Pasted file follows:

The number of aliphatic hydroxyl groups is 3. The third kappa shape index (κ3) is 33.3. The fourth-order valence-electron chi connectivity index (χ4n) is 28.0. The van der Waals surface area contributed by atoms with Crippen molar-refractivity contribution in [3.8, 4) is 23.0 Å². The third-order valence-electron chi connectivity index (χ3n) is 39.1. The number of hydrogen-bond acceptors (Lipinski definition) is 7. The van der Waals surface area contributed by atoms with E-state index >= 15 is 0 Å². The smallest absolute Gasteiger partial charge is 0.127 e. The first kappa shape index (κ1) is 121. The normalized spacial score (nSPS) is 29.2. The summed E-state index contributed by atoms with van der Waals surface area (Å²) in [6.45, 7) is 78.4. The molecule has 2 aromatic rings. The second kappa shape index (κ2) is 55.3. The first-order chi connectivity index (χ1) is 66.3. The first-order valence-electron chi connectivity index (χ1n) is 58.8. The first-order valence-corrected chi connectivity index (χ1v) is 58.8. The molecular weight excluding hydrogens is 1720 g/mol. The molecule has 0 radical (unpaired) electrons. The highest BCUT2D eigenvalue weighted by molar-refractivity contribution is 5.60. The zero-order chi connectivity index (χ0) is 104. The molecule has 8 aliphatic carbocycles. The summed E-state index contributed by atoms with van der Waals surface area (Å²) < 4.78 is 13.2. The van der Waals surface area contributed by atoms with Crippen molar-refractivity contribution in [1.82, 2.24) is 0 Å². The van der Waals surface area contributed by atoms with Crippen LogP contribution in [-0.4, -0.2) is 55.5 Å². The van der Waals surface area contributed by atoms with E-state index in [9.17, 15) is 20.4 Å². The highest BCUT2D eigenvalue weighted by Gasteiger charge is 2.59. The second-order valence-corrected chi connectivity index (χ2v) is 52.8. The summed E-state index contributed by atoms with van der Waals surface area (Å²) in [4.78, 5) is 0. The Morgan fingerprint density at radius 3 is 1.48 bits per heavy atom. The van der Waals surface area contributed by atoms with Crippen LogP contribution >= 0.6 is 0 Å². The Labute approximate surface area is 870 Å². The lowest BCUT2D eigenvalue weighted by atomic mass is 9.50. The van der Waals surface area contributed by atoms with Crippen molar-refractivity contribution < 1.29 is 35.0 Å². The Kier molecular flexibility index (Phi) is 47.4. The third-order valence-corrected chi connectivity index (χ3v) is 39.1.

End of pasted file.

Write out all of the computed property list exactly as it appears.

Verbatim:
The number of aliphatic hydroxyl groups is 3. The third kappa shape index (κ3) is 33.3. The fourth-order valence-electron chi connectivity index (χ4n) is 28.0. The van der Waals surface area contributed by atoms with Crippen molar-refractivity contribution in [3.8, 4) is 23.0 Å². The third-order valence-electron chi connectivity index (χ3n) is 39.1. The number of hydrogen-bond acceptors (Lipinski definition) is 7. The van der Waals surface area contributed by atoms with E-state index >= 15 is 0 Å². The smallest absolute Gasteiger partial charge is 0.127 e. The first kappa shape index (κ1) is 121. The normalized spacial score (nSPS) is 29.2. The summed E-state index contributed by atoms with van der Waals surface area (Å²) in [6.45, 7) is 78.4. The molecule has 2 aromatic rings. The second kappa shape index (κ2) is 55.3. The first-order chi connectivity index (χ1) is 66.3. The first-order valence-electron chi connectivity index (χ1n) is 58.8. The first-order valence-corrected chi connectivity index (χ1v) is 58.8. The molecular weight excluding hydrogens is 1720 g/mol. The molecule has 0 radical (unpaired) electrons. The highest BCUT2D eigenvalue weighted by molar-refractivity contribution is 5.60. The zero-order chi connectivity index (χ0) is 104. The molecule has 8 aliphatic carbocycles. The summed E-state index contributed by atoms with van der Waals surface area (Å²) < 4.78 is 13.2. The van der Waals surface area contributed by atoms with Crippen molar-refractivity contribution in [1.82, 2.24) is 0 Å². The van der Waals surface area contributed by atoms with Crippen LogP contribution in [-0.4, -0.2) is 55.5 Å². The van der Waals surface area contributed by atoms with E-state index in [9.17, 15) is 20.4 Å². The highest BCUT2D eigenvalue weighted by Gasteiger charge is 2.59. The second-order valence-corrected chi connectivity index (χ2v) is 52.8. The summed E-state index contributed by atoms with van der Waals surface area (Å²) in [4.78, 5) is 0. The Morgan fingerprint density at radius 3 is 1.48 bits per heavy atom. The van der Waals surface area contributed by atoms with Crippen LogP contribution >= 0.6 is 0 Å². The Labute approximate surface area is 870 Å². The lowest BCUT2D eigenvalue weighted by atomic mass is 9.50. The van der Waals surface area contributed by atoms with Crippen molar-refractivity contribution < 1.29 is 35.0 Å². The Kier molecular flexibility index (Phi) is 47.4. The third-order valence-corrected chi connectivity index (χ3v) is 39.1.